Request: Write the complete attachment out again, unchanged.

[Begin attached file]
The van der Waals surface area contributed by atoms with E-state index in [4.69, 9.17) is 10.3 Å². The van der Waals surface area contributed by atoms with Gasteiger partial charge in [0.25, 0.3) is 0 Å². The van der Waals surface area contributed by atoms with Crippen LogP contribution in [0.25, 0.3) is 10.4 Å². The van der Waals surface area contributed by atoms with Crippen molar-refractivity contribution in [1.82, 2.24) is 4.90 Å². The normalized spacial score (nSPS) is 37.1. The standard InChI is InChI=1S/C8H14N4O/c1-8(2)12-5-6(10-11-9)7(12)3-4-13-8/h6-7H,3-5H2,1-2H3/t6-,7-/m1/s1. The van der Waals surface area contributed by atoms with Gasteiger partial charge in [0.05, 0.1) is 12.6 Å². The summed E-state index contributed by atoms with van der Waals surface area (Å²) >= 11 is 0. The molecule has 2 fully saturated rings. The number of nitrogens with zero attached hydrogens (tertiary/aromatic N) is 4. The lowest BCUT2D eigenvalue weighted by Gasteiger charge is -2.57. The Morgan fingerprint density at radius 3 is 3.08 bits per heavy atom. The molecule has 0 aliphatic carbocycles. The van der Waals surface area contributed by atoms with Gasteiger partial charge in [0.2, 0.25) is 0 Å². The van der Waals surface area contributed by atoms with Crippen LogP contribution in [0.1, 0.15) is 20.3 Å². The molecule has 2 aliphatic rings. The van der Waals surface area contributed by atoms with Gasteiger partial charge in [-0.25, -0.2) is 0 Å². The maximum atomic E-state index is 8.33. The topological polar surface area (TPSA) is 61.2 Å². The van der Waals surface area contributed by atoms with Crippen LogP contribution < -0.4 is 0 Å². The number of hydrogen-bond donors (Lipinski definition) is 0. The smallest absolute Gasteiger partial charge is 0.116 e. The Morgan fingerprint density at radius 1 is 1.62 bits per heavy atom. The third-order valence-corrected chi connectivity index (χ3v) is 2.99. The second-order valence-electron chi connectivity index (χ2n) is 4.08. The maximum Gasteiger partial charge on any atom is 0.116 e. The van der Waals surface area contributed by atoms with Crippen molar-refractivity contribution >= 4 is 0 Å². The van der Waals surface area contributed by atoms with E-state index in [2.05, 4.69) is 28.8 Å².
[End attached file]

The van der Waals surface area contributed by atoms with E-state index in [4.69, 9.17) is 10.3 Å². The van der Waals surface area contributed by atoms with Gasteiger partial charge in [0.25, 0.3) is 0 Å². The van der Waals surface area contributed by atoms with Crippen LogP contribution in [0.25, 0.3) is 10.4 Å². The van der Waals surface area contributed by atoms with Crippen molar-refractivity contribution in [1.82, 2.24) is 4.90 Å². The normalized spacial score (nSPS) is 37.1. The standard InChI is InChI=1S/C8H14N4O/c1-8(2)12-5-6(10-11-9)7(12)3-4-13-8/h6-7H,3-5H2,1-2H3/t6-,7-/m1/s1. The van der Waals surface area contributed by atoms with Gasteiger partial charge in [0.05, 0.1) is 12.6 Å². The summed E-state index contributed by atoms with van der Waals surface area (Å²) >= 11 is 0. The molecule has 2 fully saturated rings. The number of nitrogens with zero attached hydrogens (tertiary/aromatic N) is 4. The lowest BCUT2D eigenvalue weighted by Gasteiger charge is -2.57. The Morgan fingerprint density at radius 3 is 3.08 bits per heavy atom. The molecule has 0 aliphatic carbocycles. The van der Waals surface area contributed by atoms with Gasteiger partial charge in [0.2, 0.25) is 0 Å². The van der Waals surface area contributed by atoms with Crippen LogP contribution in [0.1, 0.15) is 20.3 Å². The molecule has 2 aliphatic rings. The van der Waals surface area contributed by atoms with Gasteiger partial charge in [-0.25, -0.2) is 0 Å². The maximum atomic E-state index is 8.33. The topological polar surface area (TPSA) is 61.2 Å². The van der Waals surface area contributed by atoms with Crippen LogP contribution < -0.4 is 0 Å². The number of hydrogen-bond donors (Lipinski definition) is 0. The smallest absolute Gasteiger partial charge is 0.116 e. The Morgan fingerprint density at radius 1 is 1.62 bits per heavy atom. The third-order valence-corrected chi connectivity index (χ3v) is 2.99. The second-order valence-electron chi connectivity index (χ2n) is 4.08. The maximum Gasteiger partial charge on any atom is 0.116 e. The van der Waals surface area contributed by atoms with Crippen molar-refractivity contribution >= 4 is 0 Å². The van der Waals surface area contributed by atoms with E-state index in [2.05, 4.69) is 28.8 Å².